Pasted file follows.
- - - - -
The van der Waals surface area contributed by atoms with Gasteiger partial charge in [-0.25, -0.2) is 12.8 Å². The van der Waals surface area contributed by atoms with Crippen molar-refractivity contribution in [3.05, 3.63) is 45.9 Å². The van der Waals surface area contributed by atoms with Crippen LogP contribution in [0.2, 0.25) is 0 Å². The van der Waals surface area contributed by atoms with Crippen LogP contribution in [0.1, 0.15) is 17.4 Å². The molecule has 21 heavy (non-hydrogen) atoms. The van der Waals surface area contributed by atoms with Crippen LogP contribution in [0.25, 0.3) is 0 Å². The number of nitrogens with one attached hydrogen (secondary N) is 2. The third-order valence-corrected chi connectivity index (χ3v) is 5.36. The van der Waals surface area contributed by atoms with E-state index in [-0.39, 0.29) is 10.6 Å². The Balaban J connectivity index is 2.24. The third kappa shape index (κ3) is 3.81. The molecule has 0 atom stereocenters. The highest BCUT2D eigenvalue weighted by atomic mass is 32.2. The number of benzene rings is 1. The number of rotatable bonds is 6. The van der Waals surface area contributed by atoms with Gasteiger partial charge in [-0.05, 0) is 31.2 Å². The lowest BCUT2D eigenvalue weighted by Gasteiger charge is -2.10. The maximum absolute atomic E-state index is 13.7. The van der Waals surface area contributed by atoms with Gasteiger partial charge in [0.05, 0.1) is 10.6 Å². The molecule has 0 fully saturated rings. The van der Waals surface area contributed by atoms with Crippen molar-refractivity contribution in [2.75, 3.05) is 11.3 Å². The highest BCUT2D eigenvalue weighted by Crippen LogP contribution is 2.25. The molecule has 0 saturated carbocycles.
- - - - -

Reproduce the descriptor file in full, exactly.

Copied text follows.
The van der Waals surface area contributed by atoms with Gasteiger partial charge in [-0.25, -0.2) is 12.8 Å². The van der Waals surface area contributed by atoms with Crippen molar-refractivity contribution in [3.05, 3.63) is 45.9 Å². The van der Waals surface area contributed by atoms with Crippen LogP contribution in [0.2, 0.25) is 0 Å². The van der Waals surface area contributed by atoms with Crippen LogP contribution in [0.1, 0.15) is 17.4 Å². The molecule has 21 heavy (non-hydrogen) atoms. The van der Waals surface area contributed by atoms with Crippen LogP contribution in [0.25, 0.3) is 0 Å². The number of nitrogens with one attached hydrogen (secondary N) is 2. The third-order valence-corrected chi connectivity index (χ3v) is 5.36. The van der Waals surface area contributed by atoms with E-state index in [-0.39, 0.29) is 10.6 Å². The Balaban J connectivity index is 2.24. The third kappa shape index (κ3) is 3.81. The molecule has 0 atom stereocenters. The highest BCUT2D eigenvalue weighted by atomic mass is 32.2. The number of benzene rings is 1. The number of rotatable bonds is 6. The van der Waals surface area contributed by atoms with Gasteiger partial charge in [-0.05, 0) is 31.2 Å². The lowest BCUT2D eigenvalue weighted by Gasteiger charge is -2.10. The maximum absolute atomic E-state index is 13.7. The van der Waals surface area contributed by atoms with Gasteiger partial charge in [0.05, 0.1) is 10.6 Å². The molecule has 0 fully saturated rings. The van der Waals surface area contributed by atoms with Crippen molar-refractivity contribution in [2.75, 3.05) is 11.3 Å². The highest BCUT2D eigenvalue weighted by Crippen LogP contribution is 2.25. The molecule has 0 saturated carbocycles.